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Scotland from bottom to top
on 11 May 2013
Walking from one end of a country to the other has its own special appeal, its own distinctive challenge. Wainwright's coast to coast walk from St. Bees in Cumbria to Robin Hood's Bay in Yorkshire is the most famous such walk in England; and there's also the Wales Coast Path, at 870 miles, more than four times the length of the English coast to coast. Scotland's most well-known long-distance walker, broadcaster and author Cameron McNeish has already walked across Scotland: the 200-mile east to west route from Aberdeen to Inverie, as seen in Mountain Media's "Scotland: Coast to Coast." And now there's an even greater challenge: the 470-mile south to north route between Kirk Yetholm on the English border and Cape Wrath, the most north-westerly point in Scotland.
This walk, as documented on this 2-disc, 2-hour program (originally screened by BBC Scotland in December, 2012) has special significance to McNeish, having spent 2 1/2 years in its development, combining existing long-distance walks such as St. Cuthbert's Way, the Forth and Clyde and Union Canals, and the Rob Roy Way with shorter trails, including canal towpaths. The new walk, dubbed the Scottish National Trail (more precisely, the Gore-Tex Scottish National Trail), was officially opened in October 30, 2012 by First Minister of Scotland Alex Salmond.
The walk is one of astonishing beauty, diversity, and contrast (filmed by Dominic Scott), from the snowy rolling hills near Kirk Yetholm to the rocky coast of Cape Wrath; but at 470 miles, it's not a route for the faint-hearted. McNeish breaks the walk down into four primary "bite-sized chunks": the southern section between Kirk Yetholm and Edinburgh; the section between Edinburgh and Milngavie following the canal towpaths; the central highlands section between Milngavie and Aviemore (which includes the Caingorms), and which follows some of the old drovers' routes; and final section, the "empty miles" of the northern highlands between Banenoch and Cape Wrath.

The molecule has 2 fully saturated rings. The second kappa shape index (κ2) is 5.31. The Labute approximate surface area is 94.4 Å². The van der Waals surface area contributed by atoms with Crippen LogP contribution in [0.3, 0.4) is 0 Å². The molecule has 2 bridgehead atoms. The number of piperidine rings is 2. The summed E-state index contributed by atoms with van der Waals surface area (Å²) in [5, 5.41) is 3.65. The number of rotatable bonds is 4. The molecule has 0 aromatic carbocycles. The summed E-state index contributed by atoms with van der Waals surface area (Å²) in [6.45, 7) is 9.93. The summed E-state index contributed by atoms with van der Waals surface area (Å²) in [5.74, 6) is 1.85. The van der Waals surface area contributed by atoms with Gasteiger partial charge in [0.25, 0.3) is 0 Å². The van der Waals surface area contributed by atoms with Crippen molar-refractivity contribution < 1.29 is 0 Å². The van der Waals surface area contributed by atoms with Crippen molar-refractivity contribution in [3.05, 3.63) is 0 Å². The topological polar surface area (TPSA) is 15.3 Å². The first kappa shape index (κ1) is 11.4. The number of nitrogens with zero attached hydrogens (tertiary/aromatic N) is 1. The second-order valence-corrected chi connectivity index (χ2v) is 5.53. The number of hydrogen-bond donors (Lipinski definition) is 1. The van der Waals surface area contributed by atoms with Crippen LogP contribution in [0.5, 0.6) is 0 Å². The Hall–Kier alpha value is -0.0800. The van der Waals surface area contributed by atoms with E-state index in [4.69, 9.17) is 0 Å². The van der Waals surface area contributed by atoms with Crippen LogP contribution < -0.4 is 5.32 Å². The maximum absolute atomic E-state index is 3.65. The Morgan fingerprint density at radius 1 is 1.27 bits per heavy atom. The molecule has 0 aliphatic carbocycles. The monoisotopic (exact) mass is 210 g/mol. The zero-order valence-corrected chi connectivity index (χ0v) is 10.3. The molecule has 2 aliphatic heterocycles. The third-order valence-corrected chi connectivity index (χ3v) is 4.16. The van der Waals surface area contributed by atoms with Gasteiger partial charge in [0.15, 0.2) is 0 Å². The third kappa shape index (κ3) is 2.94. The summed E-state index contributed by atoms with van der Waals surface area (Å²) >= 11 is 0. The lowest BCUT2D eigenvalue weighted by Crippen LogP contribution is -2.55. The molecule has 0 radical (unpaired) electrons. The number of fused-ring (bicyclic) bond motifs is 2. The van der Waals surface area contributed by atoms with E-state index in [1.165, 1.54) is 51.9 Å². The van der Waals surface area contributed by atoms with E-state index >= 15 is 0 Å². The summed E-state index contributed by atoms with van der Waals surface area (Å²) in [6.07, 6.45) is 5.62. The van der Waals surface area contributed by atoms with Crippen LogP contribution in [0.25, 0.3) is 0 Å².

As usual in his walks, McNeish is joined for stretches by different traveling companions and local authorities. He talks to farmer William Thomson near the beginning of the Kirk Yetholm segment and then to Walter Elliott, a one-time builder of fences, who has made a study of the area's history and archeology. He talks to Mae Cameron, who serves refreshments at the Old Toll Tea House in the town of West Linton, and then one of Scotland's leading climbers, Rab Anderson. He interviews Helen Brown of the Water of Leith Conservation Trust, and then Marion Shoard who has spent years advocating open access to wilderness areas. In the highlands, he meets old friend Dick Balharry, for years the warden of Beinn Eighe, Britain's first national reserve, and his traveling companion in Striding Edge's "Great Walks: Scotland" DVD (also well worth viewing). And in the northern highlands he joins famed landscape photographer, Colin Prior, who displays some of his impressive panoramic shots of the area.
The Scottish National Trail isn't limited to spectacular landscapes; McNeish made sure that the walk "embraces centers of population"; and so we are taken not only to Edinburgh (by way of the Caledonian Canal), but also to the picturesque towns of Melrose and Peebles. We also view some truly unusual manufactured artifacts: near Kirk Yetholm is "Britain's most unusual graveyard"--a place where old walkers' abandoned boots go to die. Jackie Wilks has taken in some of these "waifs and strays" and uses some of them as moss-covered plant pots. Near Edinburgh's Union Canal is another remarkable sight--a massive revolving boat lift designed to lift boats 35 meters, allowing them to move from one section of the canal to another. (The original 11 locks of the canal were filled-in during the 1930s.)
Some have cavilled at the commercialism involved in calling the Scottish National Trail the "Gore-Tex Scottish National Trail." McNeish has a ready answer: "these trails cost an awful lot to both create and more importantly maintain, and the money has to come from somewhere. I'd rather it was called Gore-Tex trail and had the funding to exist." Hard to argue with that.